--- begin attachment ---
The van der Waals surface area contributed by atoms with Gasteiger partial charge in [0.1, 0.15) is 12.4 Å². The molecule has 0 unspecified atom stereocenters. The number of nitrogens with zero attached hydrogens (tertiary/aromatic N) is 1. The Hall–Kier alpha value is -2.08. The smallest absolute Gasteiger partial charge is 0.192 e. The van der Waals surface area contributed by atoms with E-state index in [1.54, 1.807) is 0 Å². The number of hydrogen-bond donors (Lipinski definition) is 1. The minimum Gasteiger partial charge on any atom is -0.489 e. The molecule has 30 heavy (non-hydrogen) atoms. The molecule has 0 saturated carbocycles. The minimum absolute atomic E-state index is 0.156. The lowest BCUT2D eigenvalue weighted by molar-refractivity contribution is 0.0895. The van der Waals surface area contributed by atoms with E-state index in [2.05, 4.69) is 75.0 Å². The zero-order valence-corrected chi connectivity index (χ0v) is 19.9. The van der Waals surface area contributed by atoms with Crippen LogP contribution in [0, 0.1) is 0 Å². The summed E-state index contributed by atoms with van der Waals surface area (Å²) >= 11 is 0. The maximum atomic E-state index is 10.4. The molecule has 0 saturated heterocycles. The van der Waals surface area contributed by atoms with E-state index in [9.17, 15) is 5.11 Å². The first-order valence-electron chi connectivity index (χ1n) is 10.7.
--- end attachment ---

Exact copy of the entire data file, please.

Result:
The van der Waals surface area contributed by atoms with Gasteiger partial charge in [0.1, 0.15) is 12.4 Å². The molecule has 0 unspecified atom stereocenters. The number of nitrogens with zero attached hydrogens (tertiary/aromatic N) is 1. The Hall–Kier alpha value is -2.08. The smallest absolute Gasteiger partial charge is 0.192 e. The van der Waals surface area contributed by atoms with E-state index in [1.54, 1.807) is 0 Å². The number of hydrogen-bond donors (Lipinski definition) is 1. The minimum Gasteiger partial charge on any atom is -0.489 e. The molecule has 30 heavy (non-hydrogen) atoms. The molecule has 0 saturated carbocycles. The minimum absolute atomic E-state index is 0.156. The lowest BCUT2D eigenvalue weighted by molar-refractivity contribution is 0.0895. The van der Waals surface area contributed by atoms with E-state index in [2.05, 4.69) is 75.0 Å². The zero-order valence-corrected chi connectivity index (χ0v) is 19.9. The van der Waals surface area contributed by atoms with Crippen LogP contribution in [0, 0.1) is 0 Å². The summed E-state index contributed by atoms with van der Waals surface area (Å²) >= 11 is 0. The maximum atomic E-state index is 10.4. The molecule has 0 saturated heterocycles. The van der Waals surface area contributed by atoms with E-state index in [9.17, 15) is 5.11 Å². The first-order valence-electron chi connectivity index (χ1n) is 10.7.